• DO PRE-ADMISSION CLINICS ALTER THE PRE-OPERATIVE COURSE OF PATIENTS AWAITING MAJOR (CARDIAC) SURGERY? dedicated PAC staff allowed greater continuity of care, allowing the same nurse to assess the patient and become their named nurse on admission (Smith, 1998). The use of named nurses in the PAC studied by Smith (1998), suggests that this orthopaedic unit is fortunate in having experienced staff with low turnover rates, some wards have relatively inexperienced staff who would be unsuitable to safely and effectively conduct pre-assessments. The use of medical staff to conduct small parts of the clinic’s role could fragment the service and cause delays, however due to the location on the orthopaedic ward this threat is minimised. The use of primary/associate nurses to assess patients was favoured in the BUPA Hospital, Portsmouth following the trial phase of their pre-admission service. The rollout of the service coincided with the introduction of primary nursing and the splitting of nursing teams into diagnostically related groups (DRGs). This followed a period of training nurses and adjustments to the documentation, learning from the experience of the trial (Holloway & Hall, 1992). These two studies suggest that experienced ward staff can offer a more holistic option than independent PAC nurses can; however, this is reliant on skilled and experienced nurses working in the ward areas. ANPs are “specially prepared nurses who are working in roles which demand a lot of nursing experience, education at Masters Degree level, and nursing skills that contribute to meeting the complex needs of vulnerable people and the need to be continuously questioning the fundamentals and boundaries of nursing” (UKCC, 1994). Autonomy is lacking from the UKCC’s definition despite consensus amongst most authors opinion that this is a key component of the ANP’s standing (Ball, 1997; Castledine, 1998; Reveley, 1999: 275-277). This is not to say that there is not co-ordination of the patient’s care in partnership with the consultant; however, this is a collaborative relationship between fellow professionals and across ‘bricks and mortar’ boundaries (Ball, 1997; Castledine, 1998). This link between the patient’s community, primary, secondary and tertiary treatment leads all professionals to aim towards holistic care (Castledine, 1998). Several pieces of research have found specialist nurses to perform equally well or to exceed the standards of the medical staff who would formerly have conducted assessments in different environments (Whiteley et al, 1997; Hicks, 1998; Nursing Management, 1995). There appears to be increasing favour for nurse led clinics with medical staff continuing to consent patients, and nurses practicing advanced assessment 20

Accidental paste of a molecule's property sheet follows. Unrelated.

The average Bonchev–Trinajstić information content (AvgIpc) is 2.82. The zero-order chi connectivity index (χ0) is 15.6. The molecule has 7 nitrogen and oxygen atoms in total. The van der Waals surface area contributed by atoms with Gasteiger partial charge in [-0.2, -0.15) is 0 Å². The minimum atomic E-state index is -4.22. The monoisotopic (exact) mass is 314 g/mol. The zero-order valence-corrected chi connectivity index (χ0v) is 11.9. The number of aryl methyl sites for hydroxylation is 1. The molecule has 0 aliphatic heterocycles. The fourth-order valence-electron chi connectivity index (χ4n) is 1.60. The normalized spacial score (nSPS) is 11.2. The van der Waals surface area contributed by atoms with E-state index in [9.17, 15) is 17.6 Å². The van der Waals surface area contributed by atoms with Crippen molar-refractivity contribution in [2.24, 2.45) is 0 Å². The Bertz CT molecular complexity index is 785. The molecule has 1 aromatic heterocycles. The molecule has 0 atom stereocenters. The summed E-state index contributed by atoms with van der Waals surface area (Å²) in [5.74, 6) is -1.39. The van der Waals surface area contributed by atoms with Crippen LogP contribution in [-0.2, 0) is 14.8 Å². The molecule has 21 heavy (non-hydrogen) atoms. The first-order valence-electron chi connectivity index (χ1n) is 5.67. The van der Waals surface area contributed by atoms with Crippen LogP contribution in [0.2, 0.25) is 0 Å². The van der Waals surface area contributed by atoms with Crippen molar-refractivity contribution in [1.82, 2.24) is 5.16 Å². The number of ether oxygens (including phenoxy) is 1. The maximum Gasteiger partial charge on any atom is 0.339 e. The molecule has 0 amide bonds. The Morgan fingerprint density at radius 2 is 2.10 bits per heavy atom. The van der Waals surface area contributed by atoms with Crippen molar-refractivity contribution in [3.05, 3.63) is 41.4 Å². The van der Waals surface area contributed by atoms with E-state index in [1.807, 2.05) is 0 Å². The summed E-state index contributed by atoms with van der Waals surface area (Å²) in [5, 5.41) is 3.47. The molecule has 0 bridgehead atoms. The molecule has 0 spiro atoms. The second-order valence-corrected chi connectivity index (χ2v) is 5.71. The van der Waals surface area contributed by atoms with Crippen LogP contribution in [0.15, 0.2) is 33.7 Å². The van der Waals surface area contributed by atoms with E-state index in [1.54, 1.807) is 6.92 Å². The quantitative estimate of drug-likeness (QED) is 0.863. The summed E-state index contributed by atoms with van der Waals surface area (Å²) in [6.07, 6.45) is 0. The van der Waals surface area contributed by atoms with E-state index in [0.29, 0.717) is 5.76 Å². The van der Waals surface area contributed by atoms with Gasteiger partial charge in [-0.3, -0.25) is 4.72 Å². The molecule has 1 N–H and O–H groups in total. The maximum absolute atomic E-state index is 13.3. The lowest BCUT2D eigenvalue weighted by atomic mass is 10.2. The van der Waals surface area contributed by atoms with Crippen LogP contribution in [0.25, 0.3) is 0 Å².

• DO PRE-ADMISSION CLINICS ALTER THE PRE-OPERATIVE COURSE OF PATIENTS AWAITING MAJOR (CARDIAC) SURGERY? skills (McCarville, 1999). It is only from the consistent pre-operative assessment that the information required for admission will be available and research and audit enables the development and optimisation of future services. This consistency is most likely to occur if ANPs take on the pre-admission assessment role. The CSPAC Nurses at the author’s Trust conduct all of the history and physical examination with the patient being consented by a surgeon on admission; thus, development of advanced physical assessment and history taking skills were vital in the evolution of this role. The CSPAC Nurses act on this information (e.g. carotid bruit) to determine further investigations that may be necessary (e.g. carotid Doppler studies) and discuss with senior surgical staff any alterations to planned surgery that may be required. This role is currently poorly evaluated in the literature due to its novel nature which presents practitioners with particular challenges when attempting to ensure their practice is evidence-based. In orthopaedic surgery, two differing PACs are compared in a small-scale qualitative study evaluating the pre-operative assessment of patients at two London teaching hospitals. In hospital A, a senior house officer (SHO) ran the PAC and an occupational therapist (OT) visited the patients at home. In hospital B, a multidisciplinary PAC was jointly run by a nurse and SHO; however, the OT was not involved until the post- operative period (Lucas, 1998). The sample of 16 patients was split equally between the two hospitals; however, despite this, the multiple variables made accurate comparison impossible. The multidisciplinary team differed in more than one respect, the OT home visit being evaluated against the ‘traditional handmaiden’ style of nursing in two different hospitals. It would have been easy to dismiss the negative comments by some of the patients (e.g. difficulty locating departments and lack of information regarding what to expect at the clinic), as isolated; however, these are effectively considered in the recommendations. Key areas highlighted in the study, were the importance to communicate in invitation letters/leaflets the purpose of the PAC and what can be expected during the patients time at the appointment. The role of the nurse is central to the success of the clinic, both as an advocate and to co-ordinate care within a protocol driven service, adapting to the patient’s individual needs. The patient’s time at the PAC must be used effectively and hospital systems should be modified to meet patient needs; suggestions include location of the clinic adjacent to phlebotomy, x-ray and other services frequently used, together with appropriate scheduling of appointments to minimise the waiting time for patients. 21